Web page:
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The rights of unmarried fathers in Tennessee

| Aug 15, 2014 | Fathers' Rights

There used to be a time when courts considered that the best interests of the child could only be preserved when the child stayed with the mother. The tenders’ doctrine, as this practice was known, led to many child custody and visitation cases being settled in favor of the mother, without paying adequate attention to a father’s pleas for child custody, even when that father was mentally, physically, emotionally, and financially capable of caring for his child.

However, like other sociological changes in American society, fathers’ rights have also evolved with time and nowadays, courts in Tennessee consider the best interests of the child while deciding on child custody and visitation, unlike the tender years’ doctrine of yester-years. In addition to the societal change, federal and state agencies have made various efforts to ensure that fathers’ rights are protected, especially when that father is unmarried.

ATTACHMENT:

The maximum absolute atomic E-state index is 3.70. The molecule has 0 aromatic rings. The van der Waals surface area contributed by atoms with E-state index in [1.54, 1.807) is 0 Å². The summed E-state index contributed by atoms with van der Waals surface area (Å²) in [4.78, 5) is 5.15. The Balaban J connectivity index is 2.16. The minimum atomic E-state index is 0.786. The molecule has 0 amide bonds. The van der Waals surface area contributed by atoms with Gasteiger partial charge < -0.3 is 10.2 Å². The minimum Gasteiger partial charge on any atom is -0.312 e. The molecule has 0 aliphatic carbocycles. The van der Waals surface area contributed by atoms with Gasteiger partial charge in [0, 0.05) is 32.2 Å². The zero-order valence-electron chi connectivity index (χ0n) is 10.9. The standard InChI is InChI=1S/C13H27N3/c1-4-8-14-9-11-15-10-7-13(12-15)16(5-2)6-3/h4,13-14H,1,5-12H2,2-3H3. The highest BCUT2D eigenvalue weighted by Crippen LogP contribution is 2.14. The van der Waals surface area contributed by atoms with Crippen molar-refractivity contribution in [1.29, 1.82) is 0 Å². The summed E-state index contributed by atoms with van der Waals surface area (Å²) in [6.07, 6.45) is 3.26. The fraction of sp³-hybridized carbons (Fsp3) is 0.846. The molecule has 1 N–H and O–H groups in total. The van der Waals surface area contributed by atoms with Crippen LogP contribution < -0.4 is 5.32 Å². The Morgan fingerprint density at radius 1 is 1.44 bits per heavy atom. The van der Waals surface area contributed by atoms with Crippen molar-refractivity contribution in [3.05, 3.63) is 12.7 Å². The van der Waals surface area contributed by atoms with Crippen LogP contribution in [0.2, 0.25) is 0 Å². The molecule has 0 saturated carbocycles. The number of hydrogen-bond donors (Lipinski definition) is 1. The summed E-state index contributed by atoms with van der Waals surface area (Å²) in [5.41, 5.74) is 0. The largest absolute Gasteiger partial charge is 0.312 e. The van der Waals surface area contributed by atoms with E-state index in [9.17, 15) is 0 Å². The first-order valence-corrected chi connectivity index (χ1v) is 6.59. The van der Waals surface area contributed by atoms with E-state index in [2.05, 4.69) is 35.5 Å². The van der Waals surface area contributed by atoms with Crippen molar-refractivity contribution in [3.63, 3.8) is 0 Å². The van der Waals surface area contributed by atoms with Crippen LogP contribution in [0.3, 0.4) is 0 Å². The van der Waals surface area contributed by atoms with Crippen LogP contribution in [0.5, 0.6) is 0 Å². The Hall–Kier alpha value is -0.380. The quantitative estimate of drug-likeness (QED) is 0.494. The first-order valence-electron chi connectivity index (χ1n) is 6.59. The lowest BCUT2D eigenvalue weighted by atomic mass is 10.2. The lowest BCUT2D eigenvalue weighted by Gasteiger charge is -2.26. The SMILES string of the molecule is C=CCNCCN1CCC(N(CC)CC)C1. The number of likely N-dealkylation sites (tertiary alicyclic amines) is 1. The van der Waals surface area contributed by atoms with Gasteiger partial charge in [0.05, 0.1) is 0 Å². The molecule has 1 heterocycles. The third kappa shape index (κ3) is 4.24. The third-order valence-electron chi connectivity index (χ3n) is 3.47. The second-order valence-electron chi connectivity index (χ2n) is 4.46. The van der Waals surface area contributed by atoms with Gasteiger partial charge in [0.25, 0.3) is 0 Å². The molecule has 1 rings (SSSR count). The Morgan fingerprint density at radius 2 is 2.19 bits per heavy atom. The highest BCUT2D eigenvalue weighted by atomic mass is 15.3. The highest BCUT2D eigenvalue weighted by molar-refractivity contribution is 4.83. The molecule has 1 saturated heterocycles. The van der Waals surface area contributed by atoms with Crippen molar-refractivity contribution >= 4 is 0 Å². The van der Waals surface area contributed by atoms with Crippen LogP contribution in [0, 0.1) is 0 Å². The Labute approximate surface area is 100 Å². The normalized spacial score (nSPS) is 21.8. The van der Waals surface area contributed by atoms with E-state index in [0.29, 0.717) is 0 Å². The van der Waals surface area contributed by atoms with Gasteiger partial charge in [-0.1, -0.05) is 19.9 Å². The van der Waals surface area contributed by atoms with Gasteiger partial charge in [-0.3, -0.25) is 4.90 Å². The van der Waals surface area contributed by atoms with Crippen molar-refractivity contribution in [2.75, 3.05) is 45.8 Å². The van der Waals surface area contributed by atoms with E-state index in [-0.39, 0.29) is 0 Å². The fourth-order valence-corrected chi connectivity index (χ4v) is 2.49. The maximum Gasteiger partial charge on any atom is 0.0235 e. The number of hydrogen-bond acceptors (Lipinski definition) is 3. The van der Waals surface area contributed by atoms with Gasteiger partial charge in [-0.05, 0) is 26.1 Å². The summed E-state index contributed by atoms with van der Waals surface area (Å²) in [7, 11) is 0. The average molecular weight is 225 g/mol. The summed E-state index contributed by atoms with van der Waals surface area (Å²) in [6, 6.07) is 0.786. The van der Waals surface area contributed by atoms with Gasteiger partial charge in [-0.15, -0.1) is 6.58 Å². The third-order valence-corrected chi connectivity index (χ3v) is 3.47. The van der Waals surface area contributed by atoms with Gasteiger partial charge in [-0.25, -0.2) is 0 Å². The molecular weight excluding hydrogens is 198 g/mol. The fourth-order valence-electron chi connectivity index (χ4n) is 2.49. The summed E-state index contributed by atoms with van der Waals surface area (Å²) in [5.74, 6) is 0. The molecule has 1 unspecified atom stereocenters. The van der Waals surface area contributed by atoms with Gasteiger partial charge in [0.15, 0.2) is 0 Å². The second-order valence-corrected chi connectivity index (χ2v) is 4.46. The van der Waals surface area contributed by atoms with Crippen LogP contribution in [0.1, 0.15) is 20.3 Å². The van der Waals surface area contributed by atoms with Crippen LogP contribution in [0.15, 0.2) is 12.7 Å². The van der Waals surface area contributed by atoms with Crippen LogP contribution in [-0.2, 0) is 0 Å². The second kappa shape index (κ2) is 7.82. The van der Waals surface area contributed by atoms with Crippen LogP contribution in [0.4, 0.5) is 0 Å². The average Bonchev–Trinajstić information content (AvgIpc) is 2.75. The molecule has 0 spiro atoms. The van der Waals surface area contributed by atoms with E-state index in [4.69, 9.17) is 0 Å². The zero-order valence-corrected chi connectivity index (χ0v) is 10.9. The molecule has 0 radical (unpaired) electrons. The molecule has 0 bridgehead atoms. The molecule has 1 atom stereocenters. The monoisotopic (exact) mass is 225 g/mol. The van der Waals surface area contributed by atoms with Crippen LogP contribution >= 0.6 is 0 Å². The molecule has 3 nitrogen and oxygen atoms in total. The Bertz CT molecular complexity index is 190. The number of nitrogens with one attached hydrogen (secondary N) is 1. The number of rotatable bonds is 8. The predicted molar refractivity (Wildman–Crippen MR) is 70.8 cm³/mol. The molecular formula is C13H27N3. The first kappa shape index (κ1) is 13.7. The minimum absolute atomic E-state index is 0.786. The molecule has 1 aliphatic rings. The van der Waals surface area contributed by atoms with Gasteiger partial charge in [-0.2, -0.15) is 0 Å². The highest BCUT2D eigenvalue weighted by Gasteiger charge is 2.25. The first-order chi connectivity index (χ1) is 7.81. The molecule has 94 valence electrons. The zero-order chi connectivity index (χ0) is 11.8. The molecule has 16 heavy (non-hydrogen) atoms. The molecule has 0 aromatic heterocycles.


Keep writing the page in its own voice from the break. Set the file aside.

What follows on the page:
Over the past several decades, many unmarried fathers challenged the practice of termination of their parental rights under the Fourteenth Amendment in cases where the unwed mothers put up their children for adoption without the father’s consent. After a number of similar cases in various U.S. courts, the U.S. Supreme Court ruled that an unwed father’s parental rights would be protected by the judicial system once that father had established a healthy relationship with his child.

In Tennessee, a “father” is defined as the biological father of a child born during marriage whereas a “parent” is a biological mother or father regardless of their marital status. Therefore, it sometimes takes some efforts to establish paternity and sometimes, it may become a challenge because many fathers may not have adequate knowledge of all laws governing paternity claims in Tennessee. However, with the right guidance, an unwed father may be able to exercise his rights to establish paternity and play an integral part of his child’s growing years.

Source:, “The Rights of Unmarried Fathers,” Accessed on Aug. 8, 2014


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